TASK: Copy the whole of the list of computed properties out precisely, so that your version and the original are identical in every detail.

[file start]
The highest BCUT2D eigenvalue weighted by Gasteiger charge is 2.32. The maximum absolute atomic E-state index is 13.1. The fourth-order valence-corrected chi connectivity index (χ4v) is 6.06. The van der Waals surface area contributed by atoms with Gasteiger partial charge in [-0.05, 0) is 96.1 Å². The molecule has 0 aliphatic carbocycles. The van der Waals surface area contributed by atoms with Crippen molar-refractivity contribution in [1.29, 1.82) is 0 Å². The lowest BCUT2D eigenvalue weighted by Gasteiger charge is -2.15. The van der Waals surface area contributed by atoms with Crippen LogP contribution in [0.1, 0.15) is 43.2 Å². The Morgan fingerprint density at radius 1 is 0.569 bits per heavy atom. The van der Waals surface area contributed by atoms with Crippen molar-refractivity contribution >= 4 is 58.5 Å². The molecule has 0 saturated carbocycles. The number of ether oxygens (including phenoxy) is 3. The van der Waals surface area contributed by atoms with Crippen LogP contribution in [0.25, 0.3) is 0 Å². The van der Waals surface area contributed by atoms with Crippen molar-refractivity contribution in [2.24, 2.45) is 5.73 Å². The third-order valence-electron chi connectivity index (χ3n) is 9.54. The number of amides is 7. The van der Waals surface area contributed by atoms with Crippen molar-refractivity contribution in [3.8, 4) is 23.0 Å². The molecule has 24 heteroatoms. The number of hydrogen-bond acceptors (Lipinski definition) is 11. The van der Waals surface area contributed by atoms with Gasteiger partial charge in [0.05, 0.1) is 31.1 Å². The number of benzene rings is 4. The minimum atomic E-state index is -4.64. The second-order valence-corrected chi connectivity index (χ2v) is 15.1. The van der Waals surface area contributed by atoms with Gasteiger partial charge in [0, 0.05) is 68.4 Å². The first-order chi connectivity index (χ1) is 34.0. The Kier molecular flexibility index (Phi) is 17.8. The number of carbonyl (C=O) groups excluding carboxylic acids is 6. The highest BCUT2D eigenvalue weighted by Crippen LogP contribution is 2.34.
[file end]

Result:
The highest BCUT2D eigenvalue weighted by Gasteiger charge is 2.32. The maximum absolute atomic E-state index is 13.1. The fourth-order valence-corrected chi connectivity index (χ4v) is 6.06. The van der Waals surface area contributed by atoms with Gasteiger partial charge in [-0.05, 0) is 96.1 Å². The molecule has 0 aliphatic carbocycles. The van der Waals surface area contributed by atoms with Crippen molar-refractivity contribution in [1.29, 1.82) is 0 Å². The lowest BCUT2D eigenvalue weighted by Gasteiger charge is -2.15. The van der Waals surface area contributed by atoms with Crippen LogP contribution in [0.1, 0.15) is 43.2 Å². The Morgan fingerprint density at radius 1 is 0.569 bits per heavy atom. The van der Waals surface area contributed by atoms with Crippen molar-refractivity contribution >= 4 is 58.5 Å². The molecule has 0 saturated carbocycles. The number of ether oxygens (including phenoxy) is 3. The van der Waals surface area contributed by atoms with Crippen LogP contribution in [0.25, 0.3) is 0 Å². The van der Waals surface area contributed by atoms with Crippen molar-refractivity contribution in [2.24, 2.45) is 5.73 Å². The third-order valence-electron chi connectivity index (χ3n) is 9.54. The number of amides is 7. The van der Waals surface area contributed by atoms with Crippen molar-refractivity contribution in [3.8, 4) is 23.0 Å². The molecule has 24 heteroatoms. The number of hydrogen-bond acceptors (Lipinski definition) is 11. The van der Waals surface area contributed by atoms with Gasteiger partial charge in [0.05, 0.1) is 31.1 Å². The number of benzene rings is 4. The minimum atomic E-state index is -4.64. The second-order valence-corrected chi connectivity index (χ2v) is 15.1. The van der Waals surface area contributed by atoms with Gasteiger partial charge in [0, 0.05) is 68.4 Å². The first-order chi connectivity index (χ1) is 34.0. The Kier molecular flexibility index (Phi) is 17.8. The number of carbonyl (C=O) groups excluding carboxylic acids is 6. The highest BCUT2D eigenvalue weighted by Crippen LogP contribution is 2.34.